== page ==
originally appeared on nydailynews.com
BY Jim Farber
In the end, Grammy voters came to their senses.
While they zigged in a commercial direction, towards Lil’ Wayne, in their nominations, they zagged back to the creativity of Alison Krauss and Robert Plant for the final, top prizes.
True, the starry pair’s album, “Raising Sand,” might not have been a career-defining work - for either of them.
But it had daring and a fine mood on its side. Before they twinned their voices for these rare songs, few listeners would have imagined bluegrass chanteuse Krauss and post-Zeppelin yowler Plant in the same city, let alone in the same studio. Yet they found a bracing mean in their mutual love of spooky folk.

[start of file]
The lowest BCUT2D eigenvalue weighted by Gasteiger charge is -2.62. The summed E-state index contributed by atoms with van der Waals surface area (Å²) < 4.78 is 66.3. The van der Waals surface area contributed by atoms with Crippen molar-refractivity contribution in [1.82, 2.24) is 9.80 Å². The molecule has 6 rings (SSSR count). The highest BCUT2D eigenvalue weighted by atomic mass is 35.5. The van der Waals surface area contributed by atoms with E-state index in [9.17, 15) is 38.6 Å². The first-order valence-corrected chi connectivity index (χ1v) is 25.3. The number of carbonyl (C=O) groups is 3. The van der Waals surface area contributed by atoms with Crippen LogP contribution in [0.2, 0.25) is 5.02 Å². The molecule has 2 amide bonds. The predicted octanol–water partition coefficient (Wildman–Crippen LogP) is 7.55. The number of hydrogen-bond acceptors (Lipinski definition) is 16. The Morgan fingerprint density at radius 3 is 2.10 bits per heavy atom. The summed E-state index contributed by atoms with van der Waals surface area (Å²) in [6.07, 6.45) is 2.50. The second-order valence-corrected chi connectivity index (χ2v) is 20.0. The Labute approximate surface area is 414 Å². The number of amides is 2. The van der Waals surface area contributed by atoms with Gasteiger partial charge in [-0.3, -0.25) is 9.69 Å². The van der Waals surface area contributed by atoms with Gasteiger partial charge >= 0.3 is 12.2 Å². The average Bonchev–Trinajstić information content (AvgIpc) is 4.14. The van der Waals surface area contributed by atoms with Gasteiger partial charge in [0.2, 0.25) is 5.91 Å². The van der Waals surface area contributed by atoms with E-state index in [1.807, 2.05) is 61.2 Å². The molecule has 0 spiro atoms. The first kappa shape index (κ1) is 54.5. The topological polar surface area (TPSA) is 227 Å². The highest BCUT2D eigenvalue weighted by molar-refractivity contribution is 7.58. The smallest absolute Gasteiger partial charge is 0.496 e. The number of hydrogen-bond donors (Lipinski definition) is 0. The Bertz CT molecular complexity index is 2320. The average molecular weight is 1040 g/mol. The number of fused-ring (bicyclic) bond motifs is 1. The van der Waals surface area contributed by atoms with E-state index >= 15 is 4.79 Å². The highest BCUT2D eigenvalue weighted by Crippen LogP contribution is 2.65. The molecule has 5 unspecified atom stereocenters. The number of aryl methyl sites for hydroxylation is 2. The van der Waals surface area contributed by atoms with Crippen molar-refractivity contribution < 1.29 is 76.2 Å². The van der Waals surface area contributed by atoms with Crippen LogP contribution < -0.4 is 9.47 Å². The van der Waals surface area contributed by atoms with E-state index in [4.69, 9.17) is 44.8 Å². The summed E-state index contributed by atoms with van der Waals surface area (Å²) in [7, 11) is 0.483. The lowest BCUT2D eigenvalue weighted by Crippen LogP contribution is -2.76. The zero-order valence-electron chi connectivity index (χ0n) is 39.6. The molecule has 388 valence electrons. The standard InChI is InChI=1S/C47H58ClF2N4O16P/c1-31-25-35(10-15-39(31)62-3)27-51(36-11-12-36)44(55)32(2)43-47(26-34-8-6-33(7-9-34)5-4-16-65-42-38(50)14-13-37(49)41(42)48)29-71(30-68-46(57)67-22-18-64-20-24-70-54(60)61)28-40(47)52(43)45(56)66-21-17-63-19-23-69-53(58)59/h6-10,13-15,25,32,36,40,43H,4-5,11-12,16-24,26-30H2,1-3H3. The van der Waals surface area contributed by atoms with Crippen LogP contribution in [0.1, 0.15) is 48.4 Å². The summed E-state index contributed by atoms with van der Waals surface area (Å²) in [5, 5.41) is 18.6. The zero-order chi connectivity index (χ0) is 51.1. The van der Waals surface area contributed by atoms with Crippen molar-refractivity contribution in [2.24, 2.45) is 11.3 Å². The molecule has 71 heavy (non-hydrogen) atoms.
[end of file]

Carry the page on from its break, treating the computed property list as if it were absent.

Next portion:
Going back to such Zep songs as 1971’s “Gallow’s Pole,” Plant showed a keen interest in acoustic roots music.
Obviously, Krauss has long worked her way around that territory.
Never, though, had she mined the particular, spectral sound the two forged together, with key help from longtime Americana producer T-Bone Burnette. If “Raising Sand,” and its shadowy songs, fully deserved to steal the headlines at last night’s show, the precise categories it snagged weren’t always on point.
The album cut “Please Read the Letter” won for Record of the Year (a prize awarded for the sound and production of the piece), while Coldplay’s “Viva La Vida” took the trinket for Song of the Year (a prize keyed to the composition).